Expert Commentary

Is double-layer closure with unlocked first-layer associated with better uterine scar healing than locked single-layer closure?

Author and Disclosure Information

Yes, if uterine scar healing is defined by increased total and residual myometrial thickness.

Roberge S, Demers S, Girard M, et al. Impact of uterine closure on residual myometrial thickness after cesarean: a randomized controlled trial [published online ahead of print November 11, 2015]. Am J Obstet Gynecol. doi:10.1016/j.ajog.2015.10.916.


 

References

Cesarean delivery (CD), the most common surgery performed worldwide, is associated with increased morbidity and mortality compared with vaginal delivery. More than 230 randomized controlled trials (RCTs) have been published on varying technical aspects of CD, yet uncertainty remains regarding the optimal approach(es) to minimize perinatal morbidity.

Previous trials of one such technique, uterine closure, have not demonstrated short-term outcome differences among those randomized to single- versus double-layer closure. Results of long-term outcomes such as uterine rupture remain unclear. Emerging evidence also has associated cesarean scar defects with gynecologic problems like dysmenorrhea, pelvic pain, and postmenstrual spotting, further highlighting the importance of identifying surgical techniques that optimize uterine scar healing after CD.

Details of the study
In their recent RCT, Roberge and colleagues randomly assigned 81 women with singleton pregnancies undergoing elective primary CD (at ≥38 0/7 weeks) and compared the following uterine closure types on residual myometrial thickness during postpartum transvaginal ultrasound at 6 months:

  • single-layer locked closure (control)
  • double-layer locked closure
  • double-layer unlocked closure.

In addition to addressing the single- versus double-layer debate, this study highlights another important aspect of closure technique: locked versus unlocked first-layer suture closure. The residual myometrial thickness, a surrogate measure of uterine scar healing, was significantly greater in those women randomly assigned to double-layer (locked or unlocked) closure compared with controls. Additionally, total myometrial thickness significantly increased in the double- layer unlocked closure group. There were no differences in the short-term outcomes of operative time or estimated blood loss among any of the groups.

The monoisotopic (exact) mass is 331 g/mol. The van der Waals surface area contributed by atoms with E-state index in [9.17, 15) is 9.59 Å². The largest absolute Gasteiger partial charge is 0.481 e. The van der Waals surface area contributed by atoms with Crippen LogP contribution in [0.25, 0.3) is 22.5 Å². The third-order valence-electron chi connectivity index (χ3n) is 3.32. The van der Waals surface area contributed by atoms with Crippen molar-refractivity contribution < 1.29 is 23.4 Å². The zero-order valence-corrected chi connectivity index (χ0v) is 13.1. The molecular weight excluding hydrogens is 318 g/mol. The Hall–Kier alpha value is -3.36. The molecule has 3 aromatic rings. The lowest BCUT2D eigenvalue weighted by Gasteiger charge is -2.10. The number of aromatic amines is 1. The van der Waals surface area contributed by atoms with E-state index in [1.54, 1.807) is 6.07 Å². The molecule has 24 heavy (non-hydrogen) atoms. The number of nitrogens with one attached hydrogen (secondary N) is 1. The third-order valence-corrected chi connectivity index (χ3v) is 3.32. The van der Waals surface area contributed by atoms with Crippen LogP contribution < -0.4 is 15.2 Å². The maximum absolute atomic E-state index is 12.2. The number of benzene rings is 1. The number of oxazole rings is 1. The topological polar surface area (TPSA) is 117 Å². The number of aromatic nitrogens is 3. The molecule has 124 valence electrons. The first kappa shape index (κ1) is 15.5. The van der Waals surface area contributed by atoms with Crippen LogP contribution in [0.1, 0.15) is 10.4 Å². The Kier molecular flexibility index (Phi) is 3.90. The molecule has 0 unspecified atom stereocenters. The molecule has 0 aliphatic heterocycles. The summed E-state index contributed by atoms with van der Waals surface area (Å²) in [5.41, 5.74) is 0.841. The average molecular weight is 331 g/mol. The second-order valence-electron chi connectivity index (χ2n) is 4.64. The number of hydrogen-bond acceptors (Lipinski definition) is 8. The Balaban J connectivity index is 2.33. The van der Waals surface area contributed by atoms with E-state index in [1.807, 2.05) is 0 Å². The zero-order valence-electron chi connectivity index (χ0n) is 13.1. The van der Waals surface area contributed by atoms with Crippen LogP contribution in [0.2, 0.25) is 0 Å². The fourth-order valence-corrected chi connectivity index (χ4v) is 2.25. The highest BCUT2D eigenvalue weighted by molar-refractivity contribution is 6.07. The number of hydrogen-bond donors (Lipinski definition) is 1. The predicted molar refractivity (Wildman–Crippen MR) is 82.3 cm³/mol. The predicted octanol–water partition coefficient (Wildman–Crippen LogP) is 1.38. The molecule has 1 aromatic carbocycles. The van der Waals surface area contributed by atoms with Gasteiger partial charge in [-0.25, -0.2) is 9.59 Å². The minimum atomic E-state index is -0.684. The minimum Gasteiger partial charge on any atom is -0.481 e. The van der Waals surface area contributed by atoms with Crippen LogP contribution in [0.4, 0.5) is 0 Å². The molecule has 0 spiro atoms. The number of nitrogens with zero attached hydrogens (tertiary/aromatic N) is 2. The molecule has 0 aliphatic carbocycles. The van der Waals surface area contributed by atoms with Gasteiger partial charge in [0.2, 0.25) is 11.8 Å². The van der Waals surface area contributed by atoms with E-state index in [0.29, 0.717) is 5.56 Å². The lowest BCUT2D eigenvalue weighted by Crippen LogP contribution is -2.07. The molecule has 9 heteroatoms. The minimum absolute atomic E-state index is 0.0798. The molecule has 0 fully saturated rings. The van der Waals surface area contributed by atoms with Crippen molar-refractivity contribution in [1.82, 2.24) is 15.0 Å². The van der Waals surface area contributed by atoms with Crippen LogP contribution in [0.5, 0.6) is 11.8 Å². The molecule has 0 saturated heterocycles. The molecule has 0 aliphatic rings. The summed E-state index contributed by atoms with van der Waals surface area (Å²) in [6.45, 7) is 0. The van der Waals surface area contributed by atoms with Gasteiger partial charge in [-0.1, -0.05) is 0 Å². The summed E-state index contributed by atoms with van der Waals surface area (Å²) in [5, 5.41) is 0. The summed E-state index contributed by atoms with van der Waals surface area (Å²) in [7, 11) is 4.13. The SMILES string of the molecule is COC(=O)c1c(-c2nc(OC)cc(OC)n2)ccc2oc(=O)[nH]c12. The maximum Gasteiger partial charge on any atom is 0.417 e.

Based on these findings, the authors advocate for double-layer unlocked uterine closure during CD to maximize uterine scar healing.

Bottom line
Double-layer uterine closure with unlocked first-layer at CD appears to maximize postpartum uterine scar thickness compared with other techniques; it remains unclear, however, if this improves short- or long-term outcomes. What this evidence means for practice
While residual and total myometrial thickness presents a feasible, albeit indirect, assessment of uterine scar healing, it remains unclear if double-layer unlocked first-layer closure decreases long-term adverse outcomes, such as subsequent uterine rupture, cesarean scar defects, or gynecologic morbidity compared with other techniques. Nevertheless, this study highlights the importance of future research specifying both single- or double-layer and locked or unlocked uterine closure techniques.
— Joshua D. Dahlke, MD


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